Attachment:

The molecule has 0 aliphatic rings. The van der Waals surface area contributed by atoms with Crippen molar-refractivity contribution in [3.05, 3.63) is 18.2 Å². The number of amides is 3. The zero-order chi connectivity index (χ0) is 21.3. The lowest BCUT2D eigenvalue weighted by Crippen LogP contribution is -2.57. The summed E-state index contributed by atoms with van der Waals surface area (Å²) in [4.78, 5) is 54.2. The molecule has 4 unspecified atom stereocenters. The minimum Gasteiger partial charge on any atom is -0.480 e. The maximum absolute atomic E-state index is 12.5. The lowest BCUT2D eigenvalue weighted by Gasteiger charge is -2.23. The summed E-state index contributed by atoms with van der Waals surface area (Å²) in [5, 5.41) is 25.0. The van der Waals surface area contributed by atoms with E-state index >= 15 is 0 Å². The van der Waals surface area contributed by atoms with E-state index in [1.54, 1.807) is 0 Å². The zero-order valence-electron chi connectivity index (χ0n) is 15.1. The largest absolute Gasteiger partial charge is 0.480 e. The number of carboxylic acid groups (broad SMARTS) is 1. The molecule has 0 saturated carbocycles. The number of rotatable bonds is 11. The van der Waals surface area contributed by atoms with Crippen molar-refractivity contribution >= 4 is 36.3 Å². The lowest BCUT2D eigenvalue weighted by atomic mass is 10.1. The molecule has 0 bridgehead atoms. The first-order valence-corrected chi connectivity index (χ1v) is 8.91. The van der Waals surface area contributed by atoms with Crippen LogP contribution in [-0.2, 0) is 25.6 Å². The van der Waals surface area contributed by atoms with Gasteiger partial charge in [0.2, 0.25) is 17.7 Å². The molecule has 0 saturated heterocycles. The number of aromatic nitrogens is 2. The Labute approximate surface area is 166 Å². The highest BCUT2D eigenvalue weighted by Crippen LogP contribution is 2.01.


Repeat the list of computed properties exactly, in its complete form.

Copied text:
The molecule has 0 aliphatic rings. The van der Waals surface area contributed by atoms with Crippen molar-refractivity contribution in [3.05, 3.63) is 18.2 Å². The number of amides is 3. The zero-order chi connectivity index (χ0) is 21.3. The lowest BCUT2D eigenvalue weighted by Crippen LogP contribution is -2.57. The summed E-state index contributed by atoms with van der Waals surface area (Å²) in [4.78, 5) is 54.2. The molecule has 4 unspecified atom stereocenters. The minimum Gasteiger partial charge on any atom is -0.480 e. The maximum absolute atomic E-state index is 12.5. The lowest BCUT2D eigenvalue weighted by Gasteiger charge is -2.23. The summed E-state index contributed by atoms with van der Waals surface area (Å²) in [5, 5.41) is 25.0. The van der Waals surface area contributed by atoms with E-state index >= 15 is 0 Å². The van der Waals surface area contributed by atoms with E-state index in [1.54, 1.807) is 0 Å². The zero-order valence-electron chi connectivity index (χ0n) is 15.1. The largest absolute Gasteiger partial charge is 0.480 e. The number of carboxylic acid groups (broad SMARTS) is 1. The molecule has 0 saturated carbocycles. The number of rotatable bonds is 11. The van der Waals surface area contributed by atoms with Crippen molar-refractivity contribution >= 4 is 36.3 Å². The lowest BCUT2D eigenvalue weighted by atomic mass is 10.1. The molecule has 0 bridgehead atoms. The first-order valence-corrected chi connectivity index (χ1v) is 8.91. The van der Waals surface area contributed by atoms with Crippen LogP contribution in [-0.2, 0) is 25.6 Å². The van der Waals surface area contributed by atoms with Gasteiger partial charge in [0.2, 0.25) is 17.7 Å². The molecule has 0 saturated heterocycles. The number of aromatic nitrogens is 2. The Labute approximate surface area is 166 Å². The highest BCUT2D eigenvalue weighted by Crippen LogP contribution is 2.01.